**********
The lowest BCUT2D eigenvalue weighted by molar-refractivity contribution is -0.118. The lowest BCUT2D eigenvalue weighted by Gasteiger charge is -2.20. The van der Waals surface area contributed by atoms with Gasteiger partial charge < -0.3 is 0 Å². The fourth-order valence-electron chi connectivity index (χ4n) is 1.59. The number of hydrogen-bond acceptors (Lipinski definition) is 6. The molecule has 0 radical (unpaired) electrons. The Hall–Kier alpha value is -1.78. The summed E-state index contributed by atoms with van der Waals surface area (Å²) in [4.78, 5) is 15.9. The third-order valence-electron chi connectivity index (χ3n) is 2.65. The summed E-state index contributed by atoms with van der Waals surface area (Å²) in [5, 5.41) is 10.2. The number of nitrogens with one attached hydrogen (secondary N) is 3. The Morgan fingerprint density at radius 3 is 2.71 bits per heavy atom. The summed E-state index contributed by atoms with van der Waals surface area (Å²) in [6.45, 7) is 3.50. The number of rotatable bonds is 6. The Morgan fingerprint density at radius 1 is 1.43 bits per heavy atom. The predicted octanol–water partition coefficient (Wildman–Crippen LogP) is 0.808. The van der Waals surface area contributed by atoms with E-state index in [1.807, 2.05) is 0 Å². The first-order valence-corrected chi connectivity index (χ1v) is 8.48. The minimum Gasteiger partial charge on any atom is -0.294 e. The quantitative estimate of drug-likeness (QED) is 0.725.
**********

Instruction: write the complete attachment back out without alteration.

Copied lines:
The lowest BCUT2D eigenvalue weighted by molar-refractivity contribution is -0.118. The lowest BCUT2D eigenvalue weighted by Gasteiger charge is -2.20. The van der Waals surface area contributed by atoms with Gasteiger partial charge < -0.3 is 0 Å². The fourth-order valence-electron chi connectivity index (χ4n) is 1.59. The number of hydrogen-bond acceptors (Lipinski definition) is 6. The molecule has 0 radical (unpaired) electrons. The Hall–Kier alpha value is -1.78. The summed E-state index contributed by atoms with van der Waals surface area (Å²) in [4.78, 5) is 15.9. The third-order valence-electron chi connectivity index (χ3n) is 2.65. The summed E-state index contributed by atoms with van der Waals surface area (Å²) in [5, 5.41) is 10.2. The number of nitrogens with one attached hydrogen (secondary N) is 3. The Morgan fingerprint density at radius 3 is 2.71 bits per heavy atom. The summed E-state index contributed by atoms with van der Waals surface area (Å²) in [6.45, 7) is 3.50. The number of rotatable bonds is 6. The Morgan fingerprint density at radius 1 is 1.43 bits per heavy atom. The predicted octanol–water partition coefficient (Wildman–Crippen LogP) is 0.808. The van der Waals surface area contributed by atoms with E-state index in [1.807, 2.05) is 0 Å². The first-order valence-corrected chi connectivity index (χ1v) is 8.48. The minimum Gasteiger partial charge on any atom is -0.294 e. The quantitative estimate of drug-likeness (QED) is 0.725.